Chris Jericho has suggested that a recent promo from MJF just made people feel uncomfortable rather than drawing any heat from the crowd.
Over the course of his career, Chris Jericho has become known as one of the best ‘promo guys’ in the business. From his explanation of his “1004 holds” in WCW to his verbal sparring with The Rock on his WWE debut to his AEW shootouts with the likes of MJF, Jericho has gained a reputation as a man who can move a crowd.
Speaking during a new interview with Richard Deitsch on Sports Media, Chris Jericho opened up about the art of cutting a good promo. The leader of the Inner Circle explained that above all else it’s important to commit to what you’re saying before describing how he constructs his segments.
“You just have to commit,” Chris Jericho said. “For something like the drone, you commit, and you make people believe the drone is real, and you’re pissed off, and, ‘I’m going to smash it.’ And that’s how it works, and that’s just what you do.
How do I do a promo? I do write them down because I need to get my thoughts in order. Sometimes it’s only an hour before the show, and sometimes it works great. Sometimes, it doesn’t work. Basically, I put my thoughts together. I’ll write them down, kind of bullet points, and then just kind of think about it and let it sink for a bit. If you’re going to tell a joke or some kind of an insult, you better make sure it’s good. And once again, you better to commit to it, and you can’t force it. It has to come to you.”
Jericho continued by saying that he didn’t like the way WWE structed promos for it’s performers, recalling one incident with John Morrison in particular.
“I used to hate that in WWE. It’s like, ‘you need an insult here.’ If you didn’t have the right one, you’d go out there (and crash and burn). I remember Vince made John Morrison use the insult of ‘platypus dung.’ I was like, ‘John, you can’t say that. No one’s going to laugh.’ He said ‘well, Vince wants me to say it.’ I said, ‘just say you forgot to say it.’ And of course, he said it, it dies.
“You have to be confident, you have to have your thoughts in mind, but you also have to be cognizant of, ‘if things change, like a conversation, if something happens, you’ve got to roll with that too.’ So it’s almost like if you asked Wayne Gretzky, ‘how does he score a goal?’ It’s probably hard to explain because it’s just something he does. And it’s always been that way for promos for me, because when I first started in 1990, I wasn’t the biggest guy. I knew I would never be the biggest guy in the show, but I could have the most personality, the most charisma, and have the best character.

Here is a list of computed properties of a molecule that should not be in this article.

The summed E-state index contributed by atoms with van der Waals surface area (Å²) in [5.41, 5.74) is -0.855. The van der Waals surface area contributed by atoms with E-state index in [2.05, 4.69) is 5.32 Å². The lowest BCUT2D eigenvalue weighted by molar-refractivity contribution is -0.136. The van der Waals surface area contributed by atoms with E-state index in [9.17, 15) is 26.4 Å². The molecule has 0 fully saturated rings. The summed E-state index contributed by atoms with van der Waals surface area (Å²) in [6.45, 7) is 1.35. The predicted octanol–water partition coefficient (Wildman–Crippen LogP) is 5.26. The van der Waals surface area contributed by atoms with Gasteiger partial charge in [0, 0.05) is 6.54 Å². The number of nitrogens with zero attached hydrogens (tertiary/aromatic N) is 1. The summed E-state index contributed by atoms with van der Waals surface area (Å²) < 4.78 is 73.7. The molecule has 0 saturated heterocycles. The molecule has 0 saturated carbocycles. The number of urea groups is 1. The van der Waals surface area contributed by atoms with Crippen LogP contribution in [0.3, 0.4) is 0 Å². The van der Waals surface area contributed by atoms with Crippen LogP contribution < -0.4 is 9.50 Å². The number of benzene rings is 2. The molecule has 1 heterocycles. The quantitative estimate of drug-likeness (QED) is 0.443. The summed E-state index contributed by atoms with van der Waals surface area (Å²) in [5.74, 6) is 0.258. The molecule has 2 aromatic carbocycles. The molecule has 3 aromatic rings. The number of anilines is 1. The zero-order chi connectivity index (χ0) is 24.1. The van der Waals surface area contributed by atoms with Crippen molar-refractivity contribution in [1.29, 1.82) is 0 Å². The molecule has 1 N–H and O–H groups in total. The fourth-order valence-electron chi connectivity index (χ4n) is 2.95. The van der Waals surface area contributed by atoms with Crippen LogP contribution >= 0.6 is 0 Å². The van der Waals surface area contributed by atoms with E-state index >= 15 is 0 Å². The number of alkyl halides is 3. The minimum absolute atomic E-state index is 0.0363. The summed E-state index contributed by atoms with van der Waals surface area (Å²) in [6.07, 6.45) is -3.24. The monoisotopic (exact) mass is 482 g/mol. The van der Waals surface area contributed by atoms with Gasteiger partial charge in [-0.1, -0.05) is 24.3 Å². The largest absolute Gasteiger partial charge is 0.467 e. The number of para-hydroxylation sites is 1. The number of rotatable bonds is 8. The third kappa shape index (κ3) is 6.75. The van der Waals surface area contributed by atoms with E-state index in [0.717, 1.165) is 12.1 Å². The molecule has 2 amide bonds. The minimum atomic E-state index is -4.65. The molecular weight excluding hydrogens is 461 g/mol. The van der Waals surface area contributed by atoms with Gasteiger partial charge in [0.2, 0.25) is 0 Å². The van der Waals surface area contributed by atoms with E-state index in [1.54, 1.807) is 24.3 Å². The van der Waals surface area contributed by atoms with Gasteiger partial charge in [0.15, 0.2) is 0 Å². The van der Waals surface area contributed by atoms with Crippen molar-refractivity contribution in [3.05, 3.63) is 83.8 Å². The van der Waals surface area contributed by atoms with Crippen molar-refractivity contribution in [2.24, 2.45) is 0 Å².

“It’s been ingrained in my system as a good guy or as a bad guy, being fearless, committing, not worrying what people think about you. If you’re locked in and you believe what you’re saying, if people believe, if I believe this drone is real, other people will believe this drone is real as well. And that’s the most important thing about a promo. You have to believe what you’re saying, and be committed to it.”
Often the promos which prove to be the biggest hit with fans are those which skirt the line between reality and fiction. It is often said that CM Punk’s infamous “pipe bomb” promo worked so well was because although it appeared on WWE television and was part of the program, it came from a very real place.
Jericho said that he aims for his promos to land somewhere in-between the two extremes, before citing a recent segment from MJF that crossed the line. During a verbal battle with Sting on an episode of Dynamite, MJF made reference to Sting’s friend Lex Luger being in a wheelchair.
The former AEW World Champion revealed that he felt that the comments crossed the line and made people uncomfortable instead of drawing heat as they should have done.
“People at this point know that this is show business. There’s only so deep you can go,” Chris Jericho said. “I think that, for example, there was a line a few weeks ago that MJF used about Lex Luger being in a wheelchair to Sting. I don’t think that gets heat, I think it makes people feel uncomfortable. I think it makes people feel bad, and you don’t want that. So there is a fine line between using real life issues, and going to inside baseball, where it’s like, ‘I don’t know what this guy is talking about, but it just doesn’t feel right.’ To me, that is the fine line of a pro wrestling promo.
If there’s something in the universe that people know, then you can use it because it’s been on the show or whatever. If it’s something behind the scenes like, ‘well, your dad was a drunk.’ And it’s like, ‘where did that come from? His dad’s a drunk? Well that sucks. My dad was a drunk too. I don’t want to watch this show anymore.’
Chris Jericho was speaking ahead of leading the Inner Circle into a Minneapolis Street Fight against the Men of the Year and American Top Team at Full Gear.
H/t to Wrestling Inc for the transcription.